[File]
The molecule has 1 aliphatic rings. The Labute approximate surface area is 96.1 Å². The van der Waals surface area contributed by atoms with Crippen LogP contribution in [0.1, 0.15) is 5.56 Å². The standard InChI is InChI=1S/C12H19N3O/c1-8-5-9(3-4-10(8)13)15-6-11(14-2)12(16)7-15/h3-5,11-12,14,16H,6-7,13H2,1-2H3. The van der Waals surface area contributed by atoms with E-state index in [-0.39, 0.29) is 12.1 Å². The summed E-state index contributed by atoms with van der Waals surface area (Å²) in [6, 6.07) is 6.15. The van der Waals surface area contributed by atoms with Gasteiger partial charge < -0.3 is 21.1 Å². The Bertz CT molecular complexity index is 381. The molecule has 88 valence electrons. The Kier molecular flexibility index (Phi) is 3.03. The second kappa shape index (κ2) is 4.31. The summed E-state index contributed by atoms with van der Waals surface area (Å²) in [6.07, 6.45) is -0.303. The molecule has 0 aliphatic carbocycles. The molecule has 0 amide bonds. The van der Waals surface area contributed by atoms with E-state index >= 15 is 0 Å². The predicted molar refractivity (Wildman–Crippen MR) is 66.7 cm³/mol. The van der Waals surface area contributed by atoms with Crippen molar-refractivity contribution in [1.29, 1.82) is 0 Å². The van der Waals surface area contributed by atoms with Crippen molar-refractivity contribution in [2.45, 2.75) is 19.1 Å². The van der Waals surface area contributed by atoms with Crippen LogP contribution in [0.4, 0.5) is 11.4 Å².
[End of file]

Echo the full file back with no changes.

The molecule has 1 aliphatic rings. The Labute approximate surface area is 96.1 Å². The van der Waals surface area contributed by atoms with Crippen LogP contribution in [0.1, 0.15) is 5.56 Å². The standard InChI is InChI=1S/C12H19N3O/c1-8-5-9(3-4-10(8)13)15-6-11(14-2)12(16)7-15/h3-5,11-12,14,16H,6-7,13H2,1-2H3. The van der Waals surface area contributed by atoms with E-state index in [-0.39, 0.29) is 12.1 Å². The summed E-state index contributed by atoms with van der Waals surface area (Å²) in [6, 6.07) is 6.15. The van der Waals surface area contributed by atoms with Gasteiger partial charge < -0.3 is 21.1 Å². The Bertz CT molecular complexity index is 381. The molecule has 88 valence electrons. The Kier molecular flexibility index (Phi) is 3.03. The second kappa shape index (κ2) is 4.31. The summed E-state index contributed by atoms with van der Waals surface area (Å²) in [6.07, 6.45) is -0.303. The molecule has 0 aliphatic carbocycles. The molecule has 0 amide bonds. The van der Waals surface area contributed by atoms with E-state index >= 15 is 0 Å². The predicted molar refractivity (Wildman–Crippen MR) is 66.7 cm³/mol. The van der Waals surface area contributed by atoms with Crippen molar-refractivity contribution in [1.29, 1.82) is 0 Å². The van der Waals surface area contributed by atoms with Crippen molar-refractivity contribution in [2.45, 2.75) is 19.1 Å². The van der Waals surface area contributed by atoms with Crippen LogP contribution in [0.4, 0.5) is 11.4 Å².